[Lingtyp] Inherently toneless morphemes in tone languages

Larry M. HYMAN hyman at berkeley.edu
Tue Aug 24 17:00:22 UTC 2021

I don't think I have ever worked on a tone language that doesn't have at
least some "toneless morphemes", by which is meant that a morpheme (whether
lexical, like verbs in Edoid and many Bantu languages, or grammatical)
imposes no tonal properties of its own, rather gets its tonal realization
from surrounding morphemes, grammatical assignments, and/or
boundary/intonational features. Wm. E. Welmers originally brought attention
to this possibility in his definition of a "tone language" as one "in which
both pitch phonemes [read: features] and segmental phonemes enter into the
composition of at least some morphemes’ (Welmers 1959: 2; 1973: 80).  Within
suprasegmental/autosegmental phonology this was followed by Will Leben and
John Goldsmith who discussed the two toneless postpositions of Mende (a
Mande language) which get their tone from the preceding noun. Here's from a
handout of mine, also showing a sentence with a toneless noun and a
toneless verb in Somali:

[image: image.png]

On Tue, Aug 24, 2021 at 5:39 AM Ratanon Jiamsundutsadee <
RatanonJ at outlook.com> wrote:

> Dear all,
> Is anyone familiar with tone languages which are analyzed to have
> "toneless" morphemes, i.e. not specified for tone in the underlying
> representation?
> For example, some final particles in Thai have been analyzed to be
> inherently toneless, exhibiting their surface pitch contour only due to
> their linkage to intonational-phrase-final boundary tones.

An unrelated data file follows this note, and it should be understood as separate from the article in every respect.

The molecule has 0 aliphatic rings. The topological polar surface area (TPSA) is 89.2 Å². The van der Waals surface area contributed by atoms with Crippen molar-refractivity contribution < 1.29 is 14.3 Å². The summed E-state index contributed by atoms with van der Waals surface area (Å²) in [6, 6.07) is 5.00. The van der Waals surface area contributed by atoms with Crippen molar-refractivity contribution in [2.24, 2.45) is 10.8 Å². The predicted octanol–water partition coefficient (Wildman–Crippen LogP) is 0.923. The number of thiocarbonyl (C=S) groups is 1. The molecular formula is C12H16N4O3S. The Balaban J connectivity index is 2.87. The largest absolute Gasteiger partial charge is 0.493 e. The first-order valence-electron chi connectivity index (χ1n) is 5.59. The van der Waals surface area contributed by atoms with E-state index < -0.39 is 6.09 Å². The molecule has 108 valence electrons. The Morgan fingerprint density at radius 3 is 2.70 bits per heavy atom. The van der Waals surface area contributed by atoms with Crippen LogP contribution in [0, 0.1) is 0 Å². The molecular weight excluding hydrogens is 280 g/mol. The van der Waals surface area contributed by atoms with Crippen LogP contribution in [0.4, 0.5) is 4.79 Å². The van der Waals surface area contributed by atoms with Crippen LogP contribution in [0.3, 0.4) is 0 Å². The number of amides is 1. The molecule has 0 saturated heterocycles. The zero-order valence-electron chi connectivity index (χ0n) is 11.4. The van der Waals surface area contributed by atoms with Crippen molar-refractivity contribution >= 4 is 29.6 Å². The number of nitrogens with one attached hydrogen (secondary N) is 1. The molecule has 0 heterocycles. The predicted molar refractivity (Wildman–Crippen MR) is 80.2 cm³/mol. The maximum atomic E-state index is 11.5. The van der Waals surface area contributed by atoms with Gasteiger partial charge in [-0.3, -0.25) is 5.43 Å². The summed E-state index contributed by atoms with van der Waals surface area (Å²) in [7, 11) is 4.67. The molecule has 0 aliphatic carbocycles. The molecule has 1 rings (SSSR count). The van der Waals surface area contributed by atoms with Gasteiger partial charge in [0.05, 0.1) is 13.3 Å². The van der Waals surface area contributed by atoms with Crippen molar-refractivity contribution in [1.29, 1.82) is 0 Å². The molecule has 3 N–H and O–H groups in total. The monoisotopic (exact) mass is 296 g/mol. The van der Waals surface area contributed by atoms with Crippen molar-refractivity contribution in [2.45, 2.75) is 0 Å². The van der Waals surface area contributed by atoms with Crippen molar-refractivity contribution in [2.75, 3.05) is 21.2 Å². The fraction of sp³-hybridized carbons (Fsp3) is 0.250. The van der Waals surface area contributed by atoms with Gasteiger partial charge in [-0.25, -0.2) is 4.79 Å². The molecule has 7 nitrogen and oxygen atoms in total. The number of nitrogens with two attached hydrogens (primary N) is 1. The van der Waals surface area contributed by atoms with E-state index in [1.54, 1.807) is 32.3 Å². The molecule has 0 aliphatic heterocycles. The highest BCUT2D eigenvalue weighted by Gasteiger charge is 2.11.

> (1) rāw  cʰɔ̂ɔp  tàw    kʰa-L%
>      1SG like     turtle  FP
>      'I like turtles.' (/kʰa/ = formal, female speaking)
> (2) nâarák máj   kʰa-H%
>       cute     FP    FP
>      'Aren't they cute?' (/máj/ = neutral interrogative; /kʰa/ = formal,
> female speaking)
> Traditionally, /kʰá/ and /kʰâ~kʰà/ would be treated as fully specified
> for tone and distinct from each other. So far, I have encountered
> somewhat similar accounts (of certain morphemes, particularly final
> particles, which are said to be tonally unspecified) in Mandarin and
> Cantonese.
> Any help would be greatly appreciated. Thank you in advance!
> Kind regards,
> Ratanon Jiamsundutsadee
> _______________________________________________
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> Lingtyp at listserv.linguistlist.org
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Larry M. Hyman, Professor of Linguistics & Director, France-Berkeley Fund
University of California, Berkeley
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